THE heavens rejoyce in motion, why should I
Abjure my so much lov'd variety,
And not with many youth and love divide?
Pleasure is none, if not diversifi'd:
The sun that sitting in the chaire of light
Sheds flame into what else soever doth seem bright,
Is not contented at one Signe to Inne,
But ends his year and with a new beginnes.
All things doe willingly in change delight,
The fruitfull mother of our appetite:
Rivers the clearer and more pleasing are,
Where their fair spreading streames run wide and farr;
And a dead lake that no strange bark doth greet,
Corrupts it self and what doth live in it.
Let no man tell me such a one is faire,
And worthy all alone my love to share.
Nature in her hath done the liberall part
Of a kinde Mistresse, and imploy'd her art
To make her loveable, and I aver
Him not humane that would turn back from her:
I love her well, and would, if need were, dye
To doe her service. But followes it that I
Must serve her onely, when I may have choice
Of other beauties, and in change rejoice?
The law is hard, and shall not have my voice.
The last I saw in all extreames is faire,
And holds me in the Sun-beames of her haire;
Her nymph-like features such agreements have
That I could venture with her to the grave:
Another's brown, I like her not the worse,
Her tongue is soft and takes me with discourse:
Others, for that they well descended are,
Do in my love obtain as large a shaxe;
And though they be not fair, 'tis much with mee
To win their love onely for their degree.
And though I faile of my required ends,
The attempt is glorious and it self commends.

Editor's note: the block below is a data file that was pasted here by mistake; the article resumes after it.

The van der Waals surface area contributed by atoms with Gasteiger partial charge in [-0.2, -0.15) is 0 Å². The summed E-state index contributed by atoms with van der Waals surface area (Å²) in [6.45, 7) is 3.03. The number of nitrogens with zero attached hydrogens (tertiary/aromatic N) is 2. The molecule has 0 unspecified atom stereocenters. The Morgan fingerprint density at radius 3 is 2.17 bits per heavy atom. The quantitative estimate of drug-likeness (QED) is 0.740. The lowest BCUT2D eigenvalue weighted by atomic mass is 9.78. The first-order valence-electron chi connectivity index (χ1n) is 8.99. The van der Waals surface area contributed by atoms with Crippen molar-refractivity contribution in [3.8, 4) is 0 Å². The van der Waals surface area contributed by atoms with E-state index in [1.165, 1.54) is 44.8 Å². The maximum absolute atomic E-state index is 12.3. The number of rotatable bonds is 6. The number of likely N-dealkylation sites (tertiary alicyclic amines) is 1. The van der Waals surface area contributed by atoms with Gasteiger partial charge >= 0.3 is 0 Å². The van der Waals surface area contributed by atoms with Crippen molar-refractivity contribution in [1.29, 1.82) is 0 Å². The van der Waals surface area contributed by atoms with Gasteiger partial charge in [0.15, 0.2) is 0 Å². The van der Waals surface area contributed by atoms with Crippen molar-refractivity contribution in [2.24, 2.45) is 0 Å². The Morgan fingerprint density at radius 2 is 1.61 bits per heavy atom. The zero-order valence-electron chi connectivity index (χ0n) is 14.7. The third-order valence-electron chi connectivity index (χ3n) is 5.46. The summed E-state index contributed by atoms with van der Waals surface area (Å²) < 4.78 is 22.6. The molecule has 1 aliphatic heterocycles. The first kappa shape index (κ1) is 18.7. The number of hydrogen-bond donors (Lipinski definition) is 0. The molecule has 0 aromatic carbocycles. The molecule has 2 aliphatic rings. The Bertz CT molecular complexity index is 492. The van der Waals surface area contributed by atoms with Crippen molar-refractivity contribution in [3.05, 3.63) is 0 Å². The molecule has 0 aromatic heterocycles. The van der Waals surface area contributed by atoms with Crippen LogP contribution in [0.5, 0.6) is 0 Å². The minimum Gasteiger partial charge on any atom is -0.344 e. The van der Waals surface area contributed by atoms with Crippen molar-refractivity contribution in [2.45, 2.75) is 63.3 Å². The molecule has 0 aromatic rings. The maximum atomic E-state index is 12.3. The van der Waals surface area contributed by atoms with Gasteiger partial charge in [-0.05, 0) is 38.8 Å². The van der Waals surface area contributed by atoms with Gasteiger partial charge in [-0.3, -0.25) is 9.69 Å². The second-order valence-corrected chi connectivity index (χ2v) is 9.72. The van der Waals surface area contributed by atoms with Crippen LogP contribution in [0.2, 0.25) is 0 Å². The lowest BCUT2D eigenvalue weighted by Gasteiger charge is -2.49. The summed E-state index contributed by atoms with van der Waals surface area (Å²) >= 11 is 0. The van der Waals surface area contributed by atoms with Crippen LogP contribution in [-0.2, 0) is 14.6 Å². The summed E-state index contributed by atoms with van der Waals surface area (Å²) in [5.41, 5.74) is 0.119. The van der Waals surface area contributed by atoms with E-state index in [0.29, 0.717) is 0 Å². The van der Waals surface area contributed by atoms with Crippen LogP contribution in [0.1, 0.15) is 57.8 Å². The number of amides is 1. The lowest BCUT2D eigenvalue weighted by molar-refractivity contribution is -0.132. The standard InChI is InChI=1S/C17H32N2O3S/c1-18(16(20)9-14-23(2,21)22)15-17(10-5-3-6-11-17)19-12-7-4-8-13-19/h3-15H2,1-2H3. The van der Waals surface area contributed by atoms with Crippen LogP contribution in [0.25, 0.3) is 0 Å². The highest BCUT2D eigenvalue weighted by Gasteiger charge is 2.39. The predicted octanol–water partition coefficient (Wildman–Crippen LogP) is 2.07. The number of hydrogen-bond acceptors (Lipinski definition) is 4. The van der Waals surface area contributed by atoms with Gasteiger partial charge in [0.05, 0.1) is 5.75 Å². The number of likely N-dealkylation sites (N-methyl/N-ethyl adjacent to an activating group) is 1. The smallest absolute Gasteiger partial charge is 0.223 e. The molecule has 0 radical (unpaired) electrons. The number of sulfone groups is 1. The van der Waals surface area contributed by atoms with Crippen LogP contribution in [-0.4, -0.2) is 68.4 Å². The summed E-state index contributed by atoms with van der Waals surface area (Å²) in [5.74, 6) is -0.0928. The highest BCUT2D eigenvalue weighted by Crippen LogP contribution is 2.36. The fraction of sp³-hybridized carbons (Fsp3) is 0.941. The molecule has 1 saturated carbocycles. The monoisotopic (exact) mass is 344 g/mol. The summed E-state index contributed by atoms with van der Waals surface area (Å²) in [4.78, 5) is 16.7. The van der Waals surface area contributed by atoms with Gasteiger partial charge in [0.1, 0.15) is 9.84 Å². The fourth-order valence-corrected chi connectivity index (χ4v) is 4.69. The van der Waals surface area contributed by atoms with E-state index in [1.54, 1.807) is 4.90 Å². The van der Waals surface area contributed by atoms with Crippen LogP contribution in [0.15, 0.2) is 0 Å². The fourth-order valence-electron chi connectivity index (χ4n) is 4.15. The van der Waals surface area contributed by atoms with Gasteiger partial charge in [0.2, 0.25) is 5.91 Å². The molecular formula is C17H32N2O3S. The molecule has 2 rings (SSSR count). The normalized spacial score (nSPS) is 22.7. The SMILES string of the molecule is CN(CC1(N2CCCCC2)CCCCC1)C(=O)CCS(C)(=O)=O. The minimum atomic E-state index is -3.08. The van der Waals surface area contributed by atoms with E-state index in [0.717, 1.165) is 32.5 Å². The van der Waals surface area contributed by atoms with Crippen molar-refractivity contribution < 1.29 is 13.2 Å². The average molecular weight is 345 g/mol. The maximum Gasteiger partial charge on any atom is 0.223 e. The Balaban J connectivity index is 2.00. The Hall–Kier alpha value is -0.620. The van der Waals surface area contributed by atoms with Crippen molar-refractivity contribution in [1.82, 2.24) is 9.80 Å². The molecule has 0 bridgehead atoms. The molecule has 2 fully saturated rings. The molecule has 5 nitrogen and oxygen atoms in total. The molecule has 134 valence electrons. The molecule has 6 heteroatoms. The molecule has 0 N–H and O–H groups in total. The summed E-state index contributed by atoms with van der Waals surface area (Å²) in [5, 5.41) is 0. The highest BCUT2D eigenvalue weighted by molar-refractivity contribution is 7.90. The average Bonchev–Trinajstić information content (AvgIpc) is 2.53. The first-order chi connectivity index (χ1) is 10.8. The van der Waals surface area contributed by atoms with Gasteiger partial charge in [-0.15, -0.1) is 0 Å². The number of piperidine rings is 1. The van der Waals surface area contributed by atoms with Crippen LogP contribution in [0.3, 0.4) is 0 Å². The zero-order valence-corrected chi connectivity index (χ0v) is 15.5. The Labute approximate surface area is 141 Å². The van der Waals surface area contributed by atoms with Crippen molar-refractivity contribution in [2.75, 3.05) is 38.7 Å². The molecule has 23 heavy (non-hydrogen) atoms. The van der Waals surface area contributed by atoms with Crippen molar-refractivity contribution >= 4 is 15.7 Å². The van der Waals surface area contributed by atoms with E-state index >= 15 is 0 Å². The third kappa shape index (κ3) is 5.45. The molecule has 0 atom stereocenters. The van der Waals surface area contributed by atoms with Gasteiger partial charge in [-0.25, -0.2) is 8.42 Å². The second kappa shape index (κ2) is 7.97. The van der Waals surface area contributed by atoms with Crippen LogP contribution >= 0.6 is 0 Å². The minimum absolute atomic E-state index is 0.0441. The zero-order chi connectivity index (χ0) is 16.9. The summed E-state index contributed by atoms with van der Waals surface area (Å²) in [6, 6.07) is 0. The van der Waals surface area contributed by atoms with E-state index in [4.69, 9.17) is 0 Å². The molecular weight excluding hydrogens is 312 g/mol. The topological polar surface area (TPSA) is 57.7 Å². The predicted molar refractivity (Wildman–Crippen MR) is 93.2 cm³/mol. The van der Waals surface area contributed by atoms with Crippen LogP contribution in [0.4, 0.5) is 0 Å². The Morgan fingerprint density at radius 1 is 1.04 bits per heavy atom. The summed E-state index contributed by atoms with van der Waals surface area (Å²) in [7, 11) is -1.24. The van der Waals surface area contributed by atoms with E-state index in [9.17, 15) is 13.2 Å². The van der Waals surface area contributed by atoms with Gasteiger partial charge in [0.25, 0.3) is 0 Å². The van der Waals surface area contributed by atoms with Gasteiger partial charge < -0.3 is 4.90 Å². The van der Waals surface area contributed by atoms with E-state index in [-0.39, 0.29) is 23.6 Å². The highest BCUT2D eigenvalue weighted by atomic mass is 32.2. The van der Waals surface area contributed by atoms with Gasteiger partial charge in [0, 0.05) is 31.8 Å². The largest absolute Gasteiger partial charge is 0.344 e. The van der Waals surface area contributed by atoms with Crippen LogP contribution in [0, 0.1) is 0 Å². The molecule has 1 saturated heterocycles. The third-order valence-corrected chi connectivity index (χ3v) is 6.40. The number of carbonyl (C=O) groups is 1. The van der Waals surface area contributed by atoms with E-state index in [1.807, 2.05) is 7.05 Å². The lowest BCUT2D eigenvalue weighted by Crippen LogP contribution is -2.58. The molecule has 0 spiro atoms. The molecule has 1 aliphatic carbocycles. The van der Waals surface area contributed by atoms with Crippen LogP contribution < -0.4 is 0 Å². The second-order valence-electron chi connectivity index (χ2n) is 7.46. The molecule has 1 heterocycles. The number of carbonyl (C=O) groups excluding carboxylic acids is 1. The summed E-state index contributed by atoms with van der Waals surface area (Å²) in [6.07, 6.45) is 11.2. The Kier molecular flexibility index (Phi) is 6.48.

How happy were our Syres in ancient time,
Who held plurality of loves no crime!
With them it was accounted charity
To stirre up race of all indifferently;
Kindreds were not exempted from the bands:
Which with the Persian still in usage stands.
Women were then no sooner asked than won,
And what they did was honest and well done.
But since this title honour hath been us'd,
Our weake credulity hath been abus'd;
The golden laws of nature are repeald,
Which our first Fathers in such reverence held;
Our liberty's revers'd, our Charter's gone,
And we're made servants to opinion,
A monster in no certain shape attir'd,
And whose originall is much desir'd,
Formlesse at first, but growing on it fashions,
And doth prescribe manners afid laws to nations.
Here love receiv'd immedicable harmes,
And was despoiled of his daring armes.
A greater want than is his daring eyes,
He lost those awfull wings with which he flies;
His sinewy bow, and those immortall darts
Wherewith he'is wont to bruise resisting hearts.
Onely some few strong in themselves and free
Retain the seeds of antient liberty,
Following that part of Love although deprest,
And make a throne for him within their brest,
In spight of modern censures him avowing
Their Soveraigne, all service him allowing.
Amongst which troop although I am the least,
Yet equall in perfection with the best,
I glory in subjection of his hand,
Nor ever did decline his least command:
For in whatever forme the message came
My heart did open and receive the same.
But time will in his course a point discry
When I this loved service must deny,
For our allegiance temporary is,
With firmer age returnes our liberties.
What time in years and judgement we repos'd,
Shall not so easily be to change dispos'd,
Nor to the art of severall eyes obeying;
But beauty with true worth securely weighing,
Which being found assembled in some one,
Wee'l love her ever, and love her alone.